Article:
EagleVail’s Mikaela Shiffrin to make her downhill debut at Lake Louise on Friday.
Vail Valley racer to ski new discipline Friday
lake louise, alberta» There are reasons this annual World Cup venue surrounded by massive peaks in the grandeur of the Canadian Rockies is sometimes nicknamed Lake Lindsey. Since 2004, 18 of Lindsey Vonn’s 76 World Cup victories have come here, and on three occasions she swept the weekend’s three races.
Her quest to break Ingemar Stenmark’s record of 86 World Cup wins will not advance this time, though. Vonn broke her right arm training two weeks ago at Copper Mountain, and while she is expected to return sometime this season, her information handlers aren’t offering any clues when that might be. Her absence is felt here. “It’s kind of, not boring, but she’s important for us, for the show,” said former Austrian World Cup great Alexandra Meissnitzer, who is here working for Austrian TV. “She’s just a big star in our show, and when she’s not here, a big part is missing. Everything in Lake Louise is about Lindsey Vonn.”
There is another Vail Valley racer who could pick up some of the slack in terms of star power, though. Mikaela Shiffrin, who has dominated women’s slalom the past four seasons while focusing on that event and giant slalom, will make her World Cup debut in downhill Friday.
“It’s actually the first time I’ve skied a fulllength downhill,” Shiffrin said after a training run this week. “It’s a very different feeling, getting to the bottom of the track and being like, ‘My legs are tired but I still have to let it run and be on top of it.’ It’s really fun, it’s a really nice track and I feel like I have it down in my head. It’s just about, when the speed’s coming at me, nailing that line and making sure I’m on top of it.”
Downhill is the most exciting and dangerous of the alpine disciplines. Average speeds exceeded 60 mph in training runs here this week and top speeds were nearly 80 mph. Shiffrin is a brilliant technical skier, the envy of the World Cup for her form, but downhill requires other skills as well. It also requires a lot more course familiarity to succeed than slalom and giant slalom. Shiffrin is racing against women who know every inch of this course that she is just learning how to navigate.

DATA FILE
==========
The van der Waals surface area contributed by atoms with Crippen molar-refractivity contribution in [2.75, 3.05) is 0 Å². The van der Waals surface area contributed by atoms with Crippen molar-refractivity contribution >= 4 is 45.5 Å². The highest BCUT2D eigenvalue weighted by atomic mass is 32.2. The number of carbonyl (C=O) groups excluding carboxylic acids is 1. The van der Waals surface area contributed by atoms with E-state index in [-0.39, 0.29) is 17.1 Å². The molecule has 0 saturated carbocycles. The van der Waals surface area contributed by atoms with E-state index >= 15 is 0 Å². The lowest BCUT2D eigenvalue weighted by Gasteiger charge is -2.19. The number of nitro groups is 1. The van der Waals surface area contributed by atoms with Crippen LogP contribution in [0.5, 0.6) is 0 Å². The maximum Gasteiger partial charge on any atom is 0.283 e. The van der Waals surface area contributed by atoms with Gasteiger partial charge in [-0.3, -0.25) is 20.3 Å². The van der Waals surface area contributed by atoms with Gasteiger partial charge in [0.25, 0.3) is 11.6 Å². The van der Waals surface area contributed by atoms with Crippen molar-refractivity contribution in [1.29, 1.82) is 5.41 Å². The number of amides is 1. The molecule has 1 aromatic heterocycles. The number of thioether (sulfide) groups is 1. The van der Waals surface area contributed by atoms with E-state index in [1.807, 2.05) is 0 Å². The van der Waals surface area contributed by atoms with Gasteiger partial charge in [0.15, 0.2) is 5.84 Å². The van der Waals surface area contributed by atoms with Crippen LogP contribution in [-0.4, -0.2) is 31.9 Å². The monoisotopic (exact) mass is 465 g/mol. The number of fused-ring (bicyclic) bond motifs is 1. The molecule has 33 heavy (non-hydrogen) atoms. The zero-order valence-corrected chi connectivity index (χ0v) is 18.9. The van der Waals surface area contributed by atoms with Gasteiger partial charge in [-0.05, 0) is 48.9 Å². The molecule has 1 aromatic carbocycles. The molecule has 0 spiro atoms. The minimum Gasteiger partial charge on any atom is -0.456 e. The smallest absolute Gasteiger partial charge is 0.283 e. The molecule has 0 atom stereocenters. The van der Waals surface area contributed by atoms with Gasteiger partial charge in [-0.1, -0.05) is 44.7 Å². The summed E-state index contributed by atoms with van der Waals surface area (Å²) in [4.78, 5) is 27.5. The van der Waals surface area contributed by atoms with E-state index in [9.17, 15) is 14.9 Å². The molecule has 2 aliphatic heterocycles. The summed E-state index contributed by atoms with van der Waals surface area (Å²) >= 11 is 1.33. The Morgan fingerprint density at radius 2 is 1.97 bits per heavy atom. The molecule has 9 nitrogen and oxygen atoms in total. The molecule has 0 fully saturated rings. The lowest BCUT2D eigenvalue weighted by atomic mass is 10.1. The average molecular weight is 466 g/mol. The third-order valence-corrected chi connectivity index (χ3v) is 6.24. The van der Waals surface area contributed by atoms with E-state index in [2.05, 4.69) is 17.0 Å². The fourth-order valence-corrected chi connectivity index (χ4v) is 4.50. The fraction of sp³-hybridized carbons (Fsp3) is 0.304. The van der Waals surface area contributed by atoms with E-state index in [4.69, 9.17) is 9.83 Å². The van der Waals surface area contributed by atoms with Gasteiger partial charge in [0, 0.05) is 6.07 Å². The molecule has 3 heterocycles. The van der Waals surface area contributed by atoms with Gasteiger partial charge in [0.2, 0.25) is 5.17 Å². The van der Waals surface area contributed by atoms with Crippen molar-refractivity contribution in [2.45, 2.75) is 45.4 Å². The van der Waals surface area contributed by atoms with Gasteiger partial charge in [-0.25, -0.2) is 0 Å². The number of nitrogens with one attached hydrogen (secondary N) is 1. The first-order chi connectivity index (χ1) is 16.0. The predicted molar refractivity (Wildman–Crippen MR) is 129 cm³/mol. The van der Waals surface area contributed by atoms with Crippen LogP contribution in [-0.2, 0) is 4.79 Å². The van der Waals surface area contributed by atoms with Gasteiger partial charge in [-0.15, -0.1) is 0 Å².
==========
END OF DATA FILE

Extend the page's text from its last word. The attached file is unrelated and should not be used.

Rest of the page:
“The biggest issue for me is, when the speeds really pick up, timing the turns,” Shiffrin said. “I know how to turn, but it’s about timing that and being smooth with the turns. That comes with experience, knowing the tracks and skiing a lot on your speed skis.”
Nobody expects her to win here this year as she learns the new discipline, but she gave a hint of her potential here last year when she made her super-G debut and finished 15th. Super-G is the other “speed event” in alpine racing with more turns than downhill and top speeds approaching 70 mph.
Adding the speed events to her repertoire is the next step in Shiffrin’s development. After she acquires competence in speed events to complement her excellence in the technical events, she is expected to become a contender for the World Cup overall title. She currently leads the World Cup overall standings after two slaloms (both of which she won) and two giant slalom races (second and fifth).
“Right now I’m really trying not to think about results,” Shiffrin said. “I’m only thinking about the track. There’s so many parts of this track, all these girls know it and I have no idea what’s coming at me. I’m just trying to memorize every single section and ski it the best I can.”
Mikaela Shiffrin trains for the World Cup women’s downhill at Lake Louise, Alberta, on Wednesday. The downhill is a new discipline for Shiffrin. Christophe Pallot, Getty Images